The Unfinished Conversation: Encoding/Decoding, The Power Plant, Toronto

The PowerPlant
  • John Akomfrah, The Unfinished Conversation, 2012, installation view, The PowerPlant, Toronto, 2015. Photo: Toni Hafkenscheid, courtesy of the artist, Smoking Dogs Films and Carroll Fletcher, London
  • John Akomfrah, The Unfinished Conversation, 2012, installation view, The PowerPlant, Toronto, 2015. Photo: Toni Hafkenscheid, courtesy of the artist, Smoking Dogs Films and Carroll Fletcher, London
  • Terry Adkins, Flumen Orationis (from the Principalities), 2012, installation view, The PowerPlant, Toronto, 2015. Photo: Toni Hafkenscheid, courtesy of the Estate of Terry Adkins and Salon 94, New York
  • Terry Adkins, Flumen Orationis (from the Principalities), 2012, installation view, The PowerPlant, Toronto, 2015. Photo: Toni Hafkenscheid, courtesy of the Estate of Terry Adkins and Salon 94, New York
  • Terry Adkins, Flumen Orationis (from the Principalities), 2012, installation view, The PowerPlant, Toronto, 2015. Photo: Toni Hafkenscheid, courtesy of the Estate of Terry Adkins and Salon 94, New York
  • Steve McQueen, End Credits, 2012, installation view, The PowerPlant, Toronto, 2015. Photo: Toni Hafkenscheid, courtesy of the artist, Marian Goodman Gallery, New York/Paris and Thomas Dane Gallery, London
  • Steve McQueen, End Credits, 2012, installation view, The PowerPlant, Toronto, 2015. Photo: Toni Hafkenscheid, courtesy of the artist, Marian Goodman Gallery, New York/Paris and Thomas Dane Gallery, London
  • Sven Augustijnen, Spectres, 2011, installation view, The PowerPlant, Toronto, 2015. Photo: Toni Hafkenscheid, courtesy of the artist and Jan Mot Gallery, Brussels
  • Sven Augustijnen, Spectres, 2011, installation view, The PowerPlant, Toronto, 2015. Photo: Toni Hafkenscheid, courtesy of the artist and Jan Mot Gallery, Brussels
  • Shelagh Keeley, 1983 Kisangani, Zaire, 2015, installation view, The PowerPlant, Toronto, 2015. Photo: Toni Hafkenscheid, courtesy of the artist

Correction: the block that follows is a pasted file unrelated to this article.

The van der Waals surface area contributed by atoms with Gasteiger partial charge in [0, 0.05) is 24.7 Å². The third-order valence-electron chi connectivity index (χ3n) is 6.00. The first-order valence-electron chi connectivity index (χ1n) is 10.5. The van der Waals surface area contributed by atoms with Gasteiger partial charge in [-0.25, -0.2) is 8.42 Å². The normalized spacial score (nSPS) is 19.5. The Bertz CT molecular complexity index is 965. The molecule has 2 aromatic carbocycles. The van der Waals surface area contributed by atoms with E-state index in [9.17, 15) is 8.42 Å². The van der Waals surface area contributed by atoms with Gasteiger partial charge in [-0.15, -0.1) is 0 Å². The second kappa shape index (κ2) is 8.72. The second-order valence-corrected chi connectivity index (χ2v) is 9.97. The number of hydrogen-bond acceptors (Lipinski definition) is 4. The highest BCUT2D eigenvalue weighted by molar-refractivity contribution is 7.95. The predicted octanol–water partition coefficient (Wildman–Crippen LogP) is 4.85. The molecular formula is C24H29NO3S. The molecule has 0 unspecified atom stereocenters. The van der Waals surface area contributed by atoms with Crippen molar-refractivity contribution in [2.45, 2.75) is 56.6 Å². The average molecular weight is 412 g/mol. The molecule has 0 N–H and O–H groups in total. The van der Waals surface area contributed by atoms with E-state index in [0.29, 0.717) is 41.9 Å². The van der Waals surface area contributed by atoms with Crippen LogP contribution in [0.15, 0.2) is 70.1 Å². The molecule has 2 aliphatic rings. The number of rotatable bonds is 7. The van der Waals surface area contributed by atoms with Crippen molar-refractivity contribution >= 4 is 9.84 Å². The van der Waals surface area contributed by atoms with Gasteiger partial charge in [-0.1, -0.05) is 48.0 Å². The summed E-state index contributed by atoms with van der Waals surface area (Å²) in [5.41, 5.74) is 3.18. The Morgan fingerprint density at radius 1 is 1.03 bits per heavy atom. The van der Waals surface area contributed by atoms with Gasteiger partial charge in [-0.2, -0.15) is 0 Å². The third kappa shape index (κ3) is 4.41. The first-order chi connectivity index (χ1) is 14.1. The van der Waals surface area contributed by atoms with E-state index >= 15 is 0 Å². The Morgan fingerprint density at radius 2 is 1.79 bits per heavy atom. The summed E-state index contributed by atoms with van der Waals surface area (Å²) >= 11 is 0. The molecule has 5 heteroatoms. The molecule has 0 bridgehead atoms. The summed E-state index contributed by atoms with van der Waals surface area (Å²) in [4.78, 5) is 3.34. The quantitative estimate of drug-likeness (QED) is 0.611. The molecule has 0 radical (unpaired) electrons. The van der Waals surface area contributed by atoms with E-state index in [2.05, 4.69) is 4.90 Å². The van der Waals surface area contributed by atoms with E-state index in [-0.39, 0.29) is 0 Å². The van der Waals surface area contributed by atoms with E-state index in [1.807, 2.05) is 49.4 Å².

• Zineb Sedira, Gardiennes d’images (Image Keepers), 2010, installation view, Toronto, 2015. Photo: Toni Hafkenscheid, courtesy of the artist, Third Line Gallery, Dubai and galerie kamel mennour, Paris
  • Zineb Sedira, Gardiennes d’images (Image Keepers), 2010, installation view, Toronto, 2015. Photo: Toni Hafkenscheid, courtesy of the artist, Third Line Gallery, Dubai and galerie kamel mennour, Paris
  • Zineb Sedira, From the Shipwrecks series: the Death of a Journey V, 2008. Photo: courtesy of the artist and galerie kamel mennour, Paris

The Unfinished Conversation: Encoding/Decoding
The Power Plant, Toronto, January 24 - May 18, 2015

The current exhibition at the Power Plant, The Unfinished Conversation: Encoding/Decoding, is one of the most politically assertive projects since Gaëtane Verna took the curatorial reins in early 2012. Co-curated with Mark Sealy, director of Autograph ABP, a British organization concerned with the photographic representation of marginalized cultural identities, the works exhibited share strong formal and thematic commonalities. Together, they raise central issues of the past century: national liberation struggles, their violent resistances, and the challenges of racism and shifting identities for postcolonial subjects.

Toronto is an appropriate location for such topics, given its reputation as one of the world’s most welcoming multicultural cities, and Canada’s historical posture as “peacekeeper.” Of course, obscured by national mythologies is the colonial domination of the indigenous peoples of Canada, a legacy of racist immigration policies and active participation in military adventures of Western imperialism. Such conversations disentangling colonial history and its cultural coding have barely begun, and this exhibition might help ignite them.

Six film, video and photographic installations intersect and overlap in a strikingly coherent and dynamic dialogue. Their transcontinental conversation spans the modern geopolitical landscape, exploring historical moments in relations between Britain, France, Belgium and the United States, each reluctant to relinquish control of their rebellious African and Asian colonies. All of the works revolve around archives. And each video resuscitates a key historical figure whose ghostly presence mingles with our present.